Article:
-Nate Hill

The Crow: Salvation 


Now let’s be real, there’s only one good Crow film. They were just never able to catch that midnight magic again, though they tried, with four more films and a dud of a tv series. Each of the sequels is nearly the exact same as the first, in terms of plot: a man is killed by feral urban thugs, only to be resurrected one year later by a mysterious crow, blessed with invincibility and begins to work his way through the merry band of scumbags in brutal acts of revenge, arriving at the crime lord sitting atop the food chain, usually a freak with vague ties to the supernatural or occult. All the films in the series are structured that way, but only one deviated and tried something slightly different with the formula. City of Angels, the second, is a boring, almost identical retread of the first, it’s only energy coming from a coked up Iggy Pop. Wicked Prayer, the fourth, had a premise with potential aplenty, and turned out so maddeningly awful I’m still dabbing the blood from my eye sockets. Salvation, however, is the third entry and almost finds new air to breathe by altering the premise slightly. Instead of lowlife criminals, it’s a posse of corrupt police detectives who frame an innocent dude (Resident Evil’s Eric Mabius) for crimes they themselves committed, fry him to a crisp in the electric chair and get off scott free. His girlfriend (Jodi Lyn O’Keefe) is also killed in the process. Now, not only is it cops instead of criminals, but the arch baddie at the top of the pile is the police commissioner, who has occult written all over him. *Not only* that, but he’s played by Fred Ward, who is brilliant in anything. While nowhere near an iota of the atmosphere or quality of the first film, this one works better than any of the other sequels, thanks to that spark of an idea that changes the game ever so much. The detectives are a nice and skeevy bunch too, played by the reptilian likes of William Atherton, Walton Goggins and others. Ward wears the starched, proper uniform of an authoritative figure, but his eyes gleam with the same secrets and dark magic we saw in the two other previous underworld kingpins, Top Dollar (Michael Wincott) and Judah Earl (Richard Brooks), but it’s that contrast that takes you off guard and makes things more intriguing. And as for Eric, does he hold his own with the others who’ve played the role? Mabius he does, Mabius he doesn’t, you’ll just have to watch and see. He definitely knocks Vincent Perez out of the park, that silly Frenchman. Real talk though, no one will ever dethrone Brandon Lee, not even whatever piss-ant they get for the remake that’s been hovering on the fringes of preproduction for the last half decade. On top of it all we also get Kirsten Dunst, of all people, as a sympathetic attorney who works alongside Mabius to clear his name, as he clears the streets of no-good crooked cops. So there you have it. If you ever find yourself meandering around the kiosks in blockbuster, and see the Crow films lined up on the shelves like emo ducks in a row, the first film will naturally already be rented out. Where then to turn? You can certainly do worse than this one.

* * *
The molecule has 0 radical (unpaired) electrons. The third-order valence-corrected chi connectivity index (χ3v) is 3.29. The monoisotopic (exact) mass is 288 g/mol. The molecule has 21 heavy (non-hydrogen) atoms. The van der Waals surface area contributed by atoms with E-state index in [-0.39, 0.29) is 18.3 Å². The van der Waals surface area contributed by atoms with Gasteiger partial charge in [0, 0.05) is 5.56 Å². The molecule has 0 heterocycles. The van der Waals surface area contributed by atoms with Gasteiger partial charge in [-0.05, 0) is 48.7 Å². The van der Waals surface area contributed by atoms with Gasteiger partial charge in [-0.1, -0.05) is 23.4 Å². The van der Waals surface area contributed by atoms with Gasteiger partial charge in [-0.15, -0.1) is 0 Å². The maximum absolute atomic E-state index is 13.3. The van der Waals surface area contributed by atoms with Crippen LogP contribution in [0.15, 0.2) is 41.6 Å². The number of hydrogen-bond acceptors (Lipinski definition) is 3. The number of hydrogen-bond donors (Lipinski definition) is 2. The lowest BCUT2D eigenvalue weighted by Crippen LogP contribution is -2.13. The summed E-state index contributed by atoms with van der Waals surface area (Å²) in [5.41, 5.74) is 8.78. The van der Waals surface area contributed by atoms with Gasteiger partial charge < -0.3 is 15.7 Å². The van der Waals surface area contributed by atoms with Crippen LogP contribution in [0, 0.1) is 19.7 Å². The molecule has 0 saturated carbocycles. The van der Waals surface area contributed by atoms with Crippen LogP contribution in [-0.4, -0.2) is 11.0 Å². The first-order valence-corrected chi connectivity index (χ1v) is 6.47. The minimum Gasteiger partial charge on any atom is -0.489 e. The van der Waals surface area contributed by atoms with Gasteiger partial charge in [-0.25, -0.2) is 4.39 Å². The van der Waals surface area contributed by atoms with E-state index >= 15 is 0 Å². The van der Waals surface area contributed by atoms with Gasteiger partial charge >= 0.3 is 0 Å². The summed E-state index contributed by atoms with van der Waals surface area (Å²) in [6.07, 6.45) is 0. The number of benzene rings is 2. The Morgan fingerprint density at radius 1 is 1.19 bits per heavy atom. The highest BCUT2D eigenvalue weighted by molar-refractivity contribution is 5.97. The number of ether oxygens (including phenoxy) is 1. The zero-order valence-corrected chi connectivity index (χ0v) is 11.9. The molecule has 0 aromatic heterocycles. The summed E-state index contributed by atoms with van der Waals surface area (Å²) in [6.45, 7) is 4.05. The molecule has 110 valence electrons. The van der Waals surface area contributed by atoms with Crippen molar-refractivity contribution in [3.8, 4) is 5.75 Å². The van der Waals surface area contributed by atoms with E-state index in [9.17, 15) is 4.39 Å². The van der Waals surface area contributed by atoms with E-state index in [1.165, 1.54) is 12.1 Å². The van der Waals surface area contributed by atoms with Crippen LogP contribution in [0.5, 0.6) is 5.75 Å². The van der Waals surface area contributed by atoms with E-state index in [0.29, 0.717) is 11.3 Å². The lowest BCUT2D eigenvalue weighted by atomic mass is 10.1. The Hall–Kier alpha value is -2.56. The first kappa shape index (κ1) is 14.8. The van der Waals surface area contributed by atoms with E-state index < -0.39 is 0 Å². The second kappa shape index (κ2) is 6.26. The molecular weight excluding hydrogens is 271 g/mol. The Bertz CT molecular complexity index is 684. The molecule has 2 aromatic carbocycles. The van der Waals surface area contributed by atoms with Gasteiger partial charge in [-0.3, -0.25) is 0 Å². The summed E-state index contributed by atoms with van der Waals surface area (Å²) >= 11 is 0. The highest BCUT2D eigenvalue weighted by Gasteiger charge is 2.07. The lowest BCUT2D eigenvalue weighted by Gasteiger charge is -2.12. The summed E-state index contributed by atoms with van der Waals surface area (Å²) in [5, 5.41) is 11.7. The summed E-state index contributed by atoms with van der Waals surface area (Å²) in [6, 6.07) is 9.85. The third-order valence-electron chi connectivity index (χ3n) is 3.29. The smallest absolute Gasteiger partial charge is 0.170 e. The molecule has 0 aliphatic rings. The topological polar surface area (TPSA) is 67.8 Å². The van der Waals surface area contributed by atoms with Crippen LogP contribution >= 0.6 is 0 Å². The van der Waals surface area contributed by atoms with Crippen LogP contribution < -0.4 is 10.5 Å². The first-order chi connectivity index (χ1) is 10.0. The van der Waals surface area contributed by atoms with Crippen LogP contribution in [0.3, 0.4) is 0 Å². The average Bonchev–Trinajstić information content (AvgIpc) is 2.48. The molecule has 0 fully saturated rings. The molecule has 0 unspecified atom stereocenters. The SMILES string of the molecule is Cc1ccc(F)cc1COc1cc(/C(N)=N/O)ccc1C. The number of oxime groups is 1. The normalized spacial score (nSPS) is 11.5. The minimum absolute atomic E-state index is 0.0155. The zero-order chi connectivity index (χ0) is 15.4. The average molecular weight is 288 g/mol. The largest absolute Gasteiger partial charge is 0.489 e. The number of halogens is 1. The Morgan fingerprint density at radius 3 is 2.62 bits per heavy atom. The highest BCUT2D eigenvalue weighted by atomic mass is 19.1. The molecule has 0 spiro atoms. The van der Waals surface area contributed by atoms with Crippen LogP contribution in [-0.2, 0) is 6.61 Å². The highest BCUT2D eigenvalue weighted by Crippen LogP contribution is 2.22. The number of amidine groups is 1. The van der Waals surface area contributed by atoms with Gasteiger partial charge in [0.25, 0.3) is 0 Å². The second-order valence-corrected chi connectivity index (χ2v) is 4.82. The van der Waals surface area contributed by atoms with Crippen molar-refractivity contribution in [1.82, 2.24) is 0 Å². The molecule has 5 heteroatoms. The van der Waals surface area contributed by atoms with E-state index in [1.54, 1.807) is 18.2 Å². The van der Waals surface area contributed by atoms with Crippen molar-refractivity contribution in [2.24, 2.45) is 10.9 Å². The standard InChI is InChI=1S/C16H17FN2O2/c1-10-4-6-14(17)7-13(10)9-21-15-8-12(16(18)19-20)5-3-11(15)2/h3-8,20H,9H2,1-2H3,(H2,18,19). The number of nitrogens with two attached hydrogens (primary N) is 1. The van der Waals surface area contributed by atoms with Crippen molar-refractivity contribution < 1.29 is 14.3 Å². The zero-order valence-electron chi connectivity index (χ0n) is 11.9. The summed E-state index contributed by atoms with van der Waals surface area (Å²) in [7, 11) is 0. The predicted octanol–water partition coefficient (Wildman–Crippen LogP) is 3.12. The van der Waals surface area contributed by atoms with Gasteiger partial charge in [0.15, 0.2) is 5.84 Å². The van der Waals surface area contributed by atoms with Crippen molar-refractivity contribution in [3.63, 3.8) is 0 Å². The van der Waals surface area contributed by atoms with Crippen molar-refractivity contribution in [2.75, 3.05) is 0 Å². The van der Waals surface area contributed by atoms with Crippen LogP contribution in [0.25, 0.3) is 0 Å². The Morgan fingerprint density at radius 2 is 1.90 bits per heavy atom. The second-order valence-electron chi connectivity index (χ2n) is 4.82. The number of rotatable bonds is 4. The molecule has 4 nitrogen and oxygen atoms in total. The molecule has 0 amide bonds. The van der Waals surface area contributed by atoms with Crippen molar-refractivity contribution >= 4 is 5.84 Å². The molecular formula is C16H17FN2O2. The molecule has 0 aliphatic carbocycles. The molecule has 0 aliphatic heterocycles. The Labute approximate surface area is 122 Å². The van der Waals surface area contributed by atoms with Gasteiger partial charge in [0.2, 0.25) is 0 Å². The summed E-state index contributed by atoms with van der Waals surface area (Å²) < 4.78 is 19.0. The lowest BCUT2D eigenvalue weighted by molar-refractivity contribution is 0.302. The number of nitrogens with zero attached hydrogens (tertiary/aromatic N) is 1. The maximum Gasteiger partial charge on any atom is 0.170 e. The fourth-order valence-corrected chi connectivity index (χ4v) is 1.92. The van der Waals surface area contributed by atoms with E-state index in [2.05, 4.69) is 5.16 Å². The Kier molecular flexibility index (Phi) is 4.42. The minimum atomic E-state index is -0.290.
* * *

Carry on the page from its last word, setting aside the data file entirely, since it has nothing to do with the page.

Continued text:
-Nate Hill